Proximal Interphalangeal Joint Pain: Everything you need to know

Proximal Interphalangeal Joint Pain
Janice CarsonJanice Carson

Our hands contain up to 27 bones that are connected with ligaments, tendons, and muscles at the joints. The fingers of each hand contain phalanges which are the three bones that form the finger with the exception of the thumb that has only two phalanges. These bones are connected at the joints through a network of connective tissue enabling our fingers to move. The proximal interphalangeal (PIP) joint is the middle joint of your finger that can become painful either due to disease or injury. If you are experiencing pain in one or more of your PIP joints, then keep reading to learn more about pain in this important joint of the finger.

Pain in the PIP Joint Caused by Injury

The PIP joint is the most commonly injured joint of the hand, and injury to this joint is frequently observed in athletes. It is also one of the most unforgiving joints when injured as stiffness and pain are a common result following any type of damage to this joint. Some people will also delay treatment when experiencing injury to the PIP joint but delaying treatment can significantly impact finger mobility as the joint may become stiff over time.

Common injuries of the PIP joint include dislocation, fractures, and sprains. The pain may be accompanied by swelling and loss of motion in the affected joint. Treatment usually involves wearing a splint and if any ligaments are torn surgery. The joint takes an unusually long time to heal – lasting from weeks and up to several months.

Pain Due to Arthritis

Certain forms of arthritis such as rheumatoid arthritis will frequently affect hand joints. The PIP joint is commonly affected in cases of rheumatoid arthritis which is why swelling and pain in this area is a major cause of concern. In the early stages of arthritis, pain in the joint will occur after extensive use of the hand.

After the initial onset of arthritis, simple tasks such as writing and opening jars can cause severe pain and the pain may be worse after getting up in the morning. If you’ve experienced injury to the PIP joint in the past, pain may occur later in life due to osteoarthritis affecting the injured joint. In cases of rheumatoid arthritis, the pain is usually not limited to just one joint but affects several joints in the body at a time with the exception of the spinal joints.

Rheumatoid Arthritis Infos

Why Arthritis Causes Pain in the PIP joints

Injury and heavy use of the hand through manual and repetitive work can lead to cartilage degradation in the joints of the fingers over you are experiencing pain in one or more of your PIP joints, then keep reading to learn more about pain in this important joint of the finger. Time leading to osteoarthritis arthritis of the hands. The cartilage is the tissue found in the joints whose function is to prevent the bones from grinding against each other. Damage to the cartilage from age-related wear and tear can lead to inflammation and swelling in the affected joint.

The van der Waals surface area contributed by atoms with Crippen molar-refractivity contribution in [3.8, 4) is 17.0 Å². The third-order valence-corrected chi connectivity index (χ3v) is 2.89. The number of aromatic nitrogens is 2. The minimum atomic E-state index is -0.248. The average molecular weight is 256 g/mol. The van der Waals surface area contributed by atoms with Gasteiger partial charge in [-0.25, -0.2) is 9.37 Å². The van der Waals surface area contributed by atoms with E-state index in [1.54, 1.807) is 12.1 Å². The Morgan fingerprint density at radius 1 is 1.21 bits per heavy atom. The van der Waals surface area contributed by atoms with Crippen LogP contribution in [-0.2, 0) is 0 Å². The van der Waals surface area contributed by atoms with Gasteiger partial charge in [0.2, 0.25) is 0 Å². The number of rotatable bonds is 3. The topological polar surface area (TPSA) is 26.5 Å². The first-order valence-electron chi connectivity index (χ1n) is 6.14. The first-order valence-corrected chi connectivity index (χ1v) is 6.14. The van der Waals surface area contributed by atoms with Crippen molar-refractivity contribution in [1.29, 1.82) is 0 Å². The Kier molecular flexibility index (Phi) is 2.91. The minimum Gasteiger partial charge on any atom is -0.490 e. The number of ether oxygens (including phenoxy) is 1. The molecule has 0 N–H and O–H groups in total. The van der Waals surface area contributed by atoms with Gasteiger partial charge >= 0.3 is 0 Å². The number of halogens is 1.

In cases of rheumatoid arthritis, the PIP joints become swollen as a result of a malfunctioning immune system. Rheumatoid arthritis is considered to be an autoimmune disorder where the body’s own immune system mistakenly attacks healthy tissue. In cases of rheumatoid arthritis, the body sends white blood cells to the joint synovium leading to inflammation. This is followed by a series of events that lead to structural changes and subsequent deformity of the joints which can significantly impair normal hand functions.

about PIP joint pain

Should I be worried about PIP Joint Pain?

If you are experiencing pain in the joints of your hands, it is always a good idea to consult a doctor. The pain can mean a lot of things and thorough examination is required to rule out possible causes and to establish a definitive diagnosis. If you suspect arthritis, talk to your physician about finger joint pain to see if you may be affected.

The sooner you start treatment of joint pain, the better your chances of preserving joint flexibility. Although arthritis is irreversible when damage is already done, the disease can be controlled successfully with modern treatment options improving your long-term outcomes. This is especially true if you are experiencing pain in the PIP joints as these joints are important for overall hand functioning.

Conclusion

The proximal interphalangeal (PIP) joint is the most fragile joints of the human hand as injury to this joint is fairly hard to treat. This particular joint is also first to be affected in cases of rheumatoid arthritis which is a disease that can negatively affect a person’s functioning and well-being. Because these joints are important for complex hand movements such as writing, holding, and other maneuvers, loss of mobility to these joints due to injury and arthritis can impact a person’s ability to function. If you suspect that you have either injured a PIP joint or that your finger joints are affected by arthritis, do seek advice from a medical professional who will help you preserve hand function with the help of various treatment methods.

References:

  • http://reviews.jbjs.org/content/3/12/e1
  • http://www.bssh.ac.uk/patients/conditions/33/finger_sprains
  • https://www.verywell.com/hand-arthritis-an-overview-189856
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Author: Janice

Janice Carson is a freelance journalist who specializes in Joint health issues and provides treatments and solutions to the sufferers. She is having medical writing experience of many years. She is contributing her work to jointhealthmagazine.com.